NewsHealth

Stanford alum and Yale economics professor Penny Goldberg debunks vaccine supply chain myths

Nov. 2, 2021, 9:55 p.m.

Yale economics professor Penny Goldberg ’92 asserted that worldwide shortages in COVID-19 vaccines were due to a lack of demand rather than problems with the global supply chain during a Tuesday virtual speaker event.

“Contrary to what people often read in the newspapers, the global production capacity to serve the world population exists,” Goldberg said. However, many firms are unwilling to mobilize their capacity and produce more vaccines unless they are sure that countries are going to buy them. They do not want to hold on to expensive inventories that will not be put to use, she said.

The biggest obstacle to hitting target rates of vaccination in low-income countries is proving the situation’s urgency and creating real demand for vaccines, Goldberg explained. For countries already entrenched in debt and poverty, it is difficult to justify a wide-scale purchase of vaccines. This problem is further compounded by the fact that the numbers of COVID-19-related deaths in low-income and high-income countries are “orders of magnitude apart,” she said.

“This may come as a surprise, but the direct health impacts of COVID in low-income countries in Asia and Africa have been substantially smaller than the impacts in high-income or middle-income countries,” Goldberg said. “This is important in this context because many countries do not view vaccinations as a priority.”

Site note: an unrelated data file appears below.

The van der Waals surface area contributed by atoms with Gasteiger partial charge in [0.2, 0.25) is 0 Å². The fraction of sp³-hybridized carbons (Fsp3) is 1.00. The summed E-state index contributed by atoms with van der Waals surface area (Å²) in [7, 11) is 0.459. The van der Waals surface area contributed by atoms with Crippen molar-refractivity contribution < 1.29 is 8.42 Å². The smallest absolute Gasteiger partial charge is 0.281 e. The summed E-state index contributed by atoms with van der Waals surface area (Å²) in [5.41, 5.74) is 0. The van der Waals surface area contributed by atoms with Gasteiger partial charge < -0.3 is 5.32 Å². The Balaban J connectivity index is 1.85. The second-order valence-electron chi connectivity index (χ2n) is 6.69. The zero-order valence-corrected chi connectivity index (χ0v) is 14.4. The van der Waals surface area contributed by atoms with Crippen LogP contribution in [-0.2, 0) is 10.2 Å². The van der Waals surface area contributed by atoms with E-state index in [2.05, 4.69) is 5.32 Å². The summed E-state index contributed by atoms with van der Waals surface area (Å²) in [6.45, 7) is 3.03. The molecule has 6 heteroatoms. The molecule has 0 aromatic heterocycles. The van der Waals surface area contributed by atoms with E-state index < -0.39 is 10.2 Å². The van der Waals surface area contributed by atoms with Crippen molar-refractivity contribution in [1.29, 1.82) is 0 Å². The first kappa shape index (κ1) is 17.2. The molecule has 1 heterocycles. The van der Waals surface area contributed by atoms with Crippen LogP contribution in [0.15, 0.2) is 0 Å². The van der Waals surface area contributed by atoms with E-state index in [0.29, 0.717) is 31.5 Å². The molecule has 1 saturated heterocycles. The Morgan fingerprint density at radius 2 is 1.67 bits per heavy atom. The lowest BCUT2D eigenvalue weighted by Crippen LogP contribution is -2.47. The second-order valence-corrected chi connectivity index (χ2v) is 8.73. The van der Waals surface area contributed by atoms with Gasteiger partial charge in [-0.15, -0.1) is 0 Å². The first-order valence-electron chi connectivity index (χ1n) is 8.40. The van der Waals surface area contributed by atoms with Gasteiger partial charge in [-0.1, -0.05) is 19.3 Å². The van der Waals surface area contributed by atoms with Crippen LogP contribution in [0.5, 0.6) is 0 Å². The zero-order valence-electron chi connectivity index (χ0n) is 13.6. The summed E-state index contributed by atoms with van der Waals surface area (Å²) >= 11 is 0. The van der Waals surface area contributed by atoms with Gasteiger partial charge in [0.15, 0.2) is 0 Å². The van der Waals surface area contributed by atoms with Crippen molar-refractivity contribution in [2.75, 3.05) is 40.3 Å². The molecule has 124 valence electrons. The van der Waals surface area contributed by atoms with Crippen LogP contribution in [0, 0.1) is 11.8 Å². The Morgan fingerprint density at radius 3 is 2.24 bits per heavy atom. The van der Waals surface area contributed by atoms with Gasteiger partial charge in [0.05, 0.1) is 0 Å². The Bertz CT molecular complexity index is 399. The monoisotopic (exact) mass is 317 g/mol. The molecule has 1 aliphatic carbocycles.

Even if there was sufficient demand for vaccines in low-income countries, additional financial barriers would still bar access, Goldberg said. In particular, many countries have to borrow money on good terms from bodies such as the World Bank. With this lopsided supply and demand factored into political deliberations for financial aid, it comes as no surprise that low-income countries lag behind, Goldberg said.

“The factors that contributed to the current situation have very little to do with global supply chains,” she said. “They have a lot to do with failures of the political system with politics playing a more important role in this process than human lives.”

Contact Christopher at news 'at' stanforddaily.com.

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